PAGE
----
Let the rest of the world quit caffeine. You’re an athlete, and your consumption is completely justified. This favored stimulant can markedly improve your performance, among other benefits. “When consumed in moderation, caffeine can increase energy, increase athletic performance, raise metabolism, burn fat, and increase oxidation of fatty acid,” says Maggie Michalcyzk, MS, RD.
Up to 400 mg a day—the equivalent of about 4 8-ounce cups of coffee—is considered safe for most healthy adults. (More than that can lead to a rise in blood pressure, among other problems.)
But what if you don’t like the taste of coffee, or just want a break from it? There are several other safe ways to get your caffeine fix—none of which involves those shady little bottles of “energy” sold at the drugstore register. Try these healthy alternatives to perform at your peak.
This South American plant delivers up to 250mg of caffeine, depending on the variety. Guarana extract clocks in at 250 mg caffeine per 1,000 mg; powder boasts 220 mg and seed boasts 47 mg. Its benefits extend beyond bestowing energy. “Guarana can help improve focus, boost heart health, provide pain relief and can even improve the appearance of skin,” Michalcyzk says.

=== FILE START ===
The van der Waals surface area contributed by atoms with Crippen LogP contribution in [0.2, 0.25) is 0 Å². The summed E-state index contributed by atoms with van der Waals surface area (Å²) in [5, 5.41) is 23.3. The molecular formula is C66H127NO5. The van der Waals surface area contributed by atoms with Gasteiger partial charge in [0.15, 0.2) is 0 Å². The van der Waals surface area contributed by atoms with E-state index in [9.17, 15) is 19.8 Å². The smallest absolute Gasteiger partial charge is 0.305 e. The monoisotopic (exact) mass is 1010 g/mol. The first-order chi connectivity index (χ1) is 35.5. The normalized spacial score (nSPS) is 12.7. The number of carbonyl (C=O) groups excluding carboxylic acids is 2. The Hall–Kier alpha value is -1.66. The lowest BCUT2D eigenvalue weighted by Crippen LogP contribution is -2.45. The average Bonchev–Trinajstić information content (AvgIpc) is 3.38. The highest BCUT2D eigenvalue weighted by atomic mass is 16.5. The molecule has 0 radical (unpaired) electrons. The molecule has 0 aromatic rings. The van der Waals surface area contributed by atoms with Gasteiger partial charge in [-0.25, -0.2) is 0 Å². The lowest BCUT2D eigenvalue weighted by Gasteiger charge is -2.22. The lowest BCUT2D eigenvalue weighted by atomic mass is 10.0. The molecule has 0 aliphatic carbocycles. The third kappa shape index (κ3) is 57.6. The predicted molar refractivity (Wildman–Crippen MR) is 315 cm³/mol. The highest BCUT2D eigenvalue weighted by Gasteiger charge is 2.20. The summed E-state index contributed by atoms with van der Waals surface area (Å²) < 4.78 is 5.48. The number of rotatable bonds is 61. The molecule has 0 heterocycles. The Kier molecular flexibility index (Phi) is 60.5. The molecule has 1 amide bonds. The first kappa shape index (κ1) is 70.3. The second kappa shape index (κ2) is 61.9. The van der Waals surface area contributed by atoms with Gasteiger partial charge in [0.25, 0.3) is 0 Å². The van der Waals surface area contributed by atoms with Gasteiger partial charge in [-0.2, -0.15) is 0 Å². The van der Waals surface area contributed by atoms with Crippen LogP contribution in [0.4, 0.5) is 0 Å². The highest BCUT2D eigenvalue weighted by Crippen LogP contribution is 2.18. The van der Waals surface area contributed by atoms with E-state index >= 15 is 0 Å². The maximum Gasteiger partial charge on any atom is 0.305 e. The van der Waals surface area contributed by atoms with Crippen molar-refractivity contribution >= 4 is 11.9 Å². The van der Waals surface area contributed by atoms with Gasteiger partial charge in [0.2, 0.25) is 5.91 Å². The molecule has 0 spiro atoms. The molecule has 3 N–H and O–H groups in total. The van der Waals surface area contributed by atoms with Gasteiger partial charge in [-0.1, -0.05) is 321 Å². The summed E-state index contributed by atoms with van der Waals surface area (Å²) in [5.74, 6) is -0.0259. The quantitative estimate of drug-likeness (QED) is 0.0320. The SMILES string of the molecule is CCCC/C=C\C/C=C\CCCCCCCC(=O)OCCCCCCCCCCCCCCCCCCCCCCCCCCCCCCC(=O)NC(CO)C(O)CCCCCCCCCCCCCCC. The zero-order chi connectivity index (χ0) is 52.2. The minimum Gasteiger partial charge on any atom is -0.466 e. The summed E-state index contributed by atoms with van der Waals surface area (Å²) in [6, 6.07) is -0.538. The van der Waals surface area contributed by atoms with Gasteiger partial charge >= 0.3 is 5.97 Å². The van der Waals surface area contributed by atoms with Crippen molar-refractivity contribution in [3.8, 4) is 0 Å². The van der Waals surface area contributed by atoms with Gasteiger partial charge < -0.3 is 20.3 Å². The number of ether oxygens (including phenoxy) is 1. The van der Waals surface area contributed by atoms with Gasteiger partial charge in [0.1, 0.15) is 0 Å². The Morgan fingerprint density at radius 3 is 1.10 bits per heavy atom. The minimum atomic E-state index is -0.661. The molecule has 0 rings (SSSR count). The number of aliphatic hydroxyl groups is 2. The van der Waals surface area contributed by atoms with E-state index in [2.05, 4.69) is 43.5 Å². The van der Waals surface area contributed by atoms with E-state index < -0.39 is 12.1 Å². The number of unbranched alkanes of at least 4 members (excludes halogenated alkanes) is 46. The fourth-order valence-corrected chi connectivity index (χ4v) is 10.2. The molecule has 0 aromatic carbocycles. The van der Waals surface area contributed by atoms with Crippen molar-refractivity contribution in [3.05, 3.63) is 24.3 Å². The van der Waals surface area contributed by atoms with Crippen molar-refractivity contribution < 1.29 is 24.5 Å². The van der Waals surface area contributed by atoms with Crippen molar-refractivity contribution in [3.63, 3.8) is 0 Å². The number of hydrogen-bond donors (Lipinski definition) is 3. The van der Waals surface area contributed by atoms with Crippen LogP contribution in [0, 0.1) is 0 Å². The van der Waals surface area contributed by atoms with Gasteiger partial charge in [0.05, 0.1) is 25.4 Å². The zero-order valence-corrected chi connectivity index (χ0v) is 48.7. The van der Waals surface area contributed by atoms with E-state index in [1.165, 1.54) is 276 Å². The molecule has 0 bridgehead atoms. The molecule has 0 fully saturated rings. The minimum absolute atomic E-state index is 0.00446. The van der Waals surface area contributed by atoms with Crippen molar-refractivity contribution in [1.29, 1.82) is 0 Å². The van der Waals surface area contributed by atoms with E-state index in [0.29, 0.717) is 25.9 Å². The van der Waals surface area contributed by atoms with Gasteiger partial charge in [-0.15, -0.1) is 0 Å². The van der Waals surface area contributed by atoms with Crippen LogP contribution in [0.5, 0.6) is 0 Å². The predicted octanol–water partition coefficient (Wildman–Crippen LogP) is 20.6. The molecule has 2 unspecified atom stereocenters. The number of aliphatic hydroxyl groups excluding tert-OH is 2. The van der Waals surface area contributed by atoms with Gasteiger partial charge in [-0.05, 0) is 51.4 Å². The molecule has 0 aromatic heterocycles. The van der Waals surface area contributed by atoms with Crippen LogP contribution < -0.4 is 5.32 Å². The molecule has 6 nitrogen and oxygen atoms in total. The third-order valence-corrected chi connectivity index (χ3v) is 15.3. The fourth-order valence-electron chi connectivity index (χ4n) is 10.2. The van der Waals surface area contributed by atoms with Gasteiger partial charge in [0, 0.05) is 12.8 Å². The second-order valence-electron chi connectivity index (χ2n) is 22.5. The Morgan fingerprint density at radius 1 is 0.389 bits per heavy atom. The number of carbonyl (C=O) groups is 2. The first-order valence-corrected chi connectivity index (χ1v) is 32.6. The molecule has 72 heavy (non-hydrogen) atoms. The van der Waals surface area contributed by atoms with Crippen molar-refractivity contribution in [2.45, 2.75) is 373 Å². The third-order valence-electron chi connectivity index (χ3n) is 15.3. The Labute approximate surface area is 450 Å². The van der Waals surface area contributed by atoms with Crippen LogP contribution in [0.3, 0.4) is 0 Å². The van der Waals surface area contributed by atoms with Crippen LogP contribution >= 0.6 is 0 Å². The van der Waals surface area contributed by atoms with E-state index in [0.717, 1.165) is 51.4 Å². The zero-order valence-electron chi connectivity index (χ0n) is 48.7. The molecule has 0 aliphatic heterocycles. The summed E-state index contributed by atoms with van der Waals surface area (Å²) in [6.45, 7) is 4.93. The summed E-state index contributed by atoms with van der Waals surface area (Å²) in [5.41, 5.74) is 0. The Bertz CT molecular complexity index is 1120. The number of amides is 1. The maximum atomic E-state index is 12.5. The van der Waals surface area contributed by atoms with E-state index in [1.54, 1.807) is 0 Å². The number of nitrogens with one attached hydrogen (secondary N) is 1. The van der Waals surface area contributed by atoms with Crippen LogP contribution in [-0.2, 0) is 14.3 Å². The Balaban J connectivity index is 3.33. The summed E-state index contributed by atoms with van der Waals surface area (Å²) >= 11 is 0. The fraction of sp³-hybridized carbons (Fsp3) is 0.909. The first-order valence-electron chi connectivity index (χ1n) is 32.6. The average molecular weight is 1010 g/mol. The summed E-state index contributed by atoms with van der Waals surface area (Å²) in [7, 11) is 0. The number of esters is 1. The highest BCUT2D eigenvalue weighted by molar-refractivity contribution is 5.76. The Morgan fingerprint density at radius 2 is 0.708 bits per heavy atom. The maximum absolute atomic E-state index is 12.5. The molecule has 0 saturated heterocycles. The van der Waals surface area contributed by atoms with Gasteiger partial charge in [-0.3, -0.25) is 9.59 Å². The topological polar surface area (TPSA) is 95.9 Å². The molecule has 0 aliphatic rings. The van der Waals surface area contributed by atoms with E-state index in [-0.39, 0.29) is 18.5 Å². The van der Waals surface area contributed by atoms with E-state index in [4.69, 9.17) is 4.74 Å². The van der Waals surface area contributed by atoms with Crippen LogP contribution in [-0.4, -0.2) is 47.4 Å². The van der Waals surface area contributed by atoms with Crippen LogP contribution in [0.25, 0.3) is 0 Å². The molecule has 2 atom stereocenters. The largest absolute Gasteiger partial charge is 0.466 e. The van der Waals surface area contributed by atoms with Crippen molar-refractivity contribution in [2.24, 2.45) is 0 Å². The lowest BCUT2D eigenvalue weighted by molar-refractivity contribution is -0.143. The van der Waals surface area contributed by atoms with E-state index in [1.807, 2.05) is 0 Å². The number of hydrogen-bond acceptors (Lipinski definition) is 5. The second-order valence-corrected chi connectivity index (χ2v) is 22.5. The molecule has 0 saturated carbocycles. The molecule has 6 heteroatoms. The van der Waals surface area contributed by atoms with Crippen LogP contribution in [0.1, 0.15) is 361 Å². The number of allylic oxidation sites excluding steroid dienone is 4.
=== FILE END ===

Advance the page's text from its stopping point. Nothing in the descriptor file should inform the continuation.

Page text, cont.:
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This South American tea delivers about 85 mg of caffeine in one cup—a hair less than the 95 mg in the same amount of coffee. “It also has antioxidants, amino acids, vitamins, and minerals, and has even been known to protect against some infections and have immune-boosting powers,” Michalcyzk says.
Yerba mate is traditionally served in a gourd, but a mug will do. Pour hot water over the dried leaves and add lemon juice, milk, or burnt sugar for taste. Swap your coffee latte for a steamed yerba matte with milk and a little sugar.
Matcha has just 25 mg of caffeine, but it’ll energize you and improve your health in other ways. “Because it’s derived from plants, it has antioxidants and can help boost your metabolism and regulate your blood sugar,” Michalcyzk says. That means it could reduce inflammation and muscle damage from killing it in your last training session.
To drink it, whisk the delicate powder into hot water and serve with lemon.
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Green-light granted to just say yes: A square of dark chocolate delivers 12 mg of caffeine per ounce. “The more pure the chocolate is, the higher the caffeine content,” Michalcyzk explains, so stick with the dark stuff, rather than milk or white chocolate.
“Dark chocolate is known to increase both alertness and mood, and it also has anti-inflammatory properties,” Michalcyzk says. Have a bite after a training session to ease sore muscles. Eat it plain or drizzle onto berries, pears or pretzels for a sweet rush.